Sorry, I don’t mean to sound crass. But if the ‘media revolution’ happened in the 50s and 60s – then the increased number of people we nationally love and care about are becoming more and more at risk of their lives coming to an end. Five, ten, twenty years from now that trend will increase massively. So if a daily ‘celebrity death’ becomes the norm – how should the media deal with it? Should there be rolling news coverage of each one? Should regular TV and radio programming be replaced by tribute programmes every time? Should big news stories be pushed aside for obituaries?

Of course – the answer will depend each time on who it is. Personally, I think the way forward is less blanket-coverage.

Immediate tributes – yes. Well-crafted and thoughtful obits on the evening news – yes. Hours/days of rolling coverage? No. A few years from now, if ‘celebrity death rates’ increase, I just don’t think that will be possible. Otherwise, the only news that ever gets reported will be about death. We’ve had a taste of that this year – and it ain’t right.


I’ve just listened back to last Friday’s episode of ‘More of Less’ (Radio 4, 15th April 2016).
They looked at whether more celebrities have died in 2016 than in other years, and discovered how many ‘official’ BBC obituaries have been run in the first quarter of this year compared to the years since 2012.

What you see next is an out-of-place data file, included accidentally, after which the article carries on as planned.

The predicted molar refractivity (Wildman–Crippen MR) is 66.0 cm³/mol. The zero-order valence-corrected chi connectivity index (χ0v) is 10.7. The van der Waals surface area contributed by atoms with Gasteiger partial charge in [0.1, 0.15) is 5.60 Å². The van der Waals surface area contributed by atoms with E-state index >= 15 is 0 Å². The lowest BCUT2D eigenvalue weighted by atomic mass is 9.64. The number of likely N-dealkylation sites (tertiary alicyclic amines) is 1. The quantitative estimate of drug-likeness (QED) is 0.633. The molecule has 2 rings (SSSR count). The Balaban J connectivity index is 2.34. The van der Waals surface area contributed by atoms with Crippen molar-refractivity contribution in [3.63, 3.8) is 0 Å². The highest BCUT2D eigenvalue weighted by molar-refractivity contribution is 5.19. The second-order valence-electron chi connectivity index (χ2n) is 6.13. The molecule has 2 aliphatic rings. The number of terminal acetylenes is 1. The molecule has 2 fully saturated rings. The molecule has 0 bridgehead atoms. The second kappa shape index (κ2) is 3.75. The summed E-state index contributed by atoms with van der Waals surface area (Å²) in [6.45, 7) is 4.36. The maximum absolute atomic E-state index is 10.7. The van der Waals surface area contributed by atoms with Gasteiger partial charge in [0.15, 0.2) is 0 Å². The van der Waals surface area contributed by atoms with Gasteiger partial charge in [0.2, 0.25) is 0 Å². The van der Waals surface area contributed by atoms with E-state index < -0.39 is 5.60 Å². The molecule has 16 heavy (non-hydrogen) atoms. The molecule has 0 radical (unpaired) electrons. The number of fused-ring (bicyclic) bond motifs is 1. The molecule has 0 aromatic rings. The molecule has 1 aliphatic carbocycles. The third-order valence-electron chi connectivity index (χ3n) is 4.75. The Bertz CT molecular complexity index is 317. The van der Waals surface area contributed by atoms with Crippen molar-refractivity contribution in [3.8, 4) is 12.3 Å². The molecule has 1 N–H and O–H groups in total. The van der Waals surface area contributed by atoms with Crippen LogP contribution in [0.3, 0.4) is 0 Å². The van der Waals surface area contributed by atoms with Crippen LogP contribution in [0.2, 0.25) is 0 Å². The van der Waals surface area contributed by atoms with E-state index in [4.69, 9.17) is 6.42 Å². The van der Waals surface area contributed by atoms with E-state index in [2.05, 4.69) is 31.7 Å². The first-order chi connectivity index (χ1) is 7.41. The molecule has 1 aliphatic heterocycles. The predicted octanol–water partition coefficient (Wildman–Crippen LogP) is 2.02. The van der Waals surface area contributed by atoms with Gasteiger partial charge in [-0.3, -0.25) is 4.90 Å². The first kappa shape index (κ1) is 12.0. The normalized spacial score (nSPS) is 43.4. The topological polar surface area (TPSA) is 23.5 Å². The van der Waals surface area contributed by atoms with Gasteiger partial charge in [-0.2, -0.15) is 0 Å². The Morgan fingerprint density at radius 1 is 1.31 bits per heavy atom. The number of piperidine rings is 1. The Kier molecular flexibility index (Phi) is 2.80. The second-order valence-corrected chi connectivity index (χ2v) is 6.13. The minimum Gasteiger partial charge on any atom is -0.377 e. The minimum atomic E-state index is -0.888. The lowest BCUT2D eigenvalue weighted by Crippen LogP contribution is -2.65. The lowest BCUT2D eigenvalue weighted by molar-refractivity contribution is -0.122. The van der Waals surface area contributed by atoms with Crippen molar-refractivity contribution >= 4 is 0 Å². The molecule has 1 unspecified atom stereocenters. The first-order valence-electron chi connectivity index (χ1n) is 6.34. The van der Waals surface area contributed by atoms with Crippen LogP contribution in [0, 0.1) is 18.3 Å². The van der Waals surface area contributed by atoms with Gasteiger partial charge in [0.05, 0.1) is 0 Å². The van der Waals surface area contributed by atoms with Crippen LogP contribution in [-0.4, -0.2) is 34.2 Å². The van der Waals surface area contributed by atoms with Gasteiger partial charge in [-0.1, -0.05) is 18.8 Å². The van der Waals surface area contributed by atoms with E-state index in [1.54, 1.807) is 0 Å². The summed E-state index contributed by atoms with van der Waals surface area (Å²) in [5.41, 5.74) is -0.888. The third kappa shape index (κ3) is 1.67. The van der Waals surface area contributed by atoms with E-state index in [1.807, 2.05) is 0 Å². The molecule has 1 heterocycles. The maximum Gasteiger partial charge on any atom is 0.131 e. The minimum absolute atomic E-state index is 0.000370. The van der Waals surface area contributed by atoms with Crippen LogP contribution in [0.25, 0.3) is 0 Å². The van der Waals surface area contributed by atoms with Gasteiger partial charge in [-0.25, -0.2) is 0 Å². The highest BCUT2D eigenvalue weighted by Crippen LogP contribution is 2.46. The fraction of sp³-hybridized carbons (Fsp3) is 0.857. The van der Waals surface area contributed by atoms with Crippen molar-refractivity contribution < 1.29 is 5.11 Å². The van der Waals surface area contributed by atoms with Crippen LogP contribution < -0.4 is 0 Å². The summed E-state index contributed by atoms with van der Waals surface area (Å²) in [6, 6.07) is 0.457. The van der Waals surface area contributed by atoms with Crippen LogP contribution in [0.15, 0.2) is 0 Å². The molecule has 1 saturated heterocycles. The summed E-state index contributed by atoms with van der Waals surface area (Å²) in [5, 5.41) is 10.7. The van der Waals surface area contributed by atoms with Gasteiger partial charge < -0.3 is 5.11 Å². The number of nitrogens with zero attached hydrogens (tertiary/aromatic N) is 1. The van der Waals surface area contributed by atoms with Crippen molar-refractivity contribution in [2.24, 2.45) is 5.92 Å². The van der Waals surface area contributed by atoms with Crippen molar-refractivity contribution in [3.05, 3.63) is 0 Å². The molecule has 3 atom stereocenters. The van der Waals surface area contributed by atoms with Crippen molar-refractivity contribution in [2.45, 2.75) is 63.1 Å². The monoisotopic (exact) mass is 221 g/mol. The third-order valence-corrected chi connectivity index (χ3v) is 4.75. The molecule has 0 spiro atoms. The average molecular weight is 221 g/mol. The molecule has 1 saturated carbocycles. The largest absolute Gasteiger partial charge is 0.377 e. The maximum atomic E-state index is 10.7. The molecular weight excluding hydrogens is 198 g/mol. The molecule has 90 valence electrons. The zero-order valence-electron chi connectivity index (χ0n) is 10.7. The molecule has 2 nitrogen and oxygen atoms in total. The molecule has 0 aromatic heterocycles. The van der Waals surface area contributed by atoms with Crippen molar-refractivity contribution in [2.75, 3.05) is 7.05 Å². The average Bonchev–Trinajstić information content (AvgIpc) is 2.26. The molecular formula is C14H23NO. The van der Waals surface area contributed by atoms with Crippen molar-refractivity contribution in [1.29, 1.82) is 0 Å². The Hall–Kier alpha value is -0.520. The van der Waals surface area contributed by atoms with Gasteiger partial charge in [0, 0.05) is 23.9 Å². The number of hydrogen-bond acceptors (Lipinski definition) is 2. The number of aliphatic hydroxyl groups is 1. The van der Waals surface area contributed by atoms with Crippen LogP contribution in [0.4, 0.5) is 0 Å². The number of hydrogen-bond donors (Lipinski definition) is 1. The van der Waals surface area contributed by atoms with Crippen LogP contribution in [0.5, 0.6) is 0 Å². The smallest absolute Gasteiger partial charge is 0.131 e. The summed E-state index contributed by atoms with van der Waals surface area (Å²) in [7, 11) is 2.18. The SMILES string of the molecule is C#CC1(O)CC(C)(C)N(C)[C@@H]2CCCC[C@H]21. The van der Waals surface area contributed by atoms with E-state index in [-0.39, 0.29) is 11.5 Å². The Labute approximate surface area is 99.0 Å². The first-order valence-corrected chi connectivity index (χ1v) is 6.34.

I was pleased to hear the BBC’s Obituaries Editor, Nick Serpell, sort-of agree with part of my argument. Here’s what he said on the programme:

Before television arrived in the early 1950s, the only really famous people that people came across all the time were movie stars – because they went to the cinema.

In the 50s we had television, that brought more famous people into people’s rooms. Music in particular; we had the growth of rock and roll. Remember The Who sang about ‘my generation’, hoping that they’d die before they got old. But whilst some of them did, the majority of them didn’t. And all these people, in the ‘rise and the growth of celebrity’, if you like, are now reaching that period in their 70s and 80s where they’re going to start to die, and I think that’s causing this.

I’ve worked as a Producer on the Jeremy Vine Show for more than three years now, and I love it. Great team, great presenter and great network. But…it’s a big network. Radio 2 is a beast. And our programme reaches more than seven million people a week. I love pulling together stories and booking guests for it, I love reporting for it, but I’ve never aspired to present it. So what happened last week was…something else.



Because…what happened last week never usually happens. And so I was asked to write an account of it for the BBC-staff magazine-thing. I reproduce it below:


Jeremy arrived at work and had lost his voice somewhat. It wasn’t too bad, but weakened shortly before the programme went to air and it was too late to arrange cover. His first links were croaky but fine – his enormous energy kept things going. It got worse though – he’d really lost his voice.

The Editor (my boss) Phil Jones’s phone was going off constantly. I knew he was consulting with management and Jeremy about continuing the programme but, with nearly an hour gone and no replacement on the scene, I presumed Jeremy would carry on.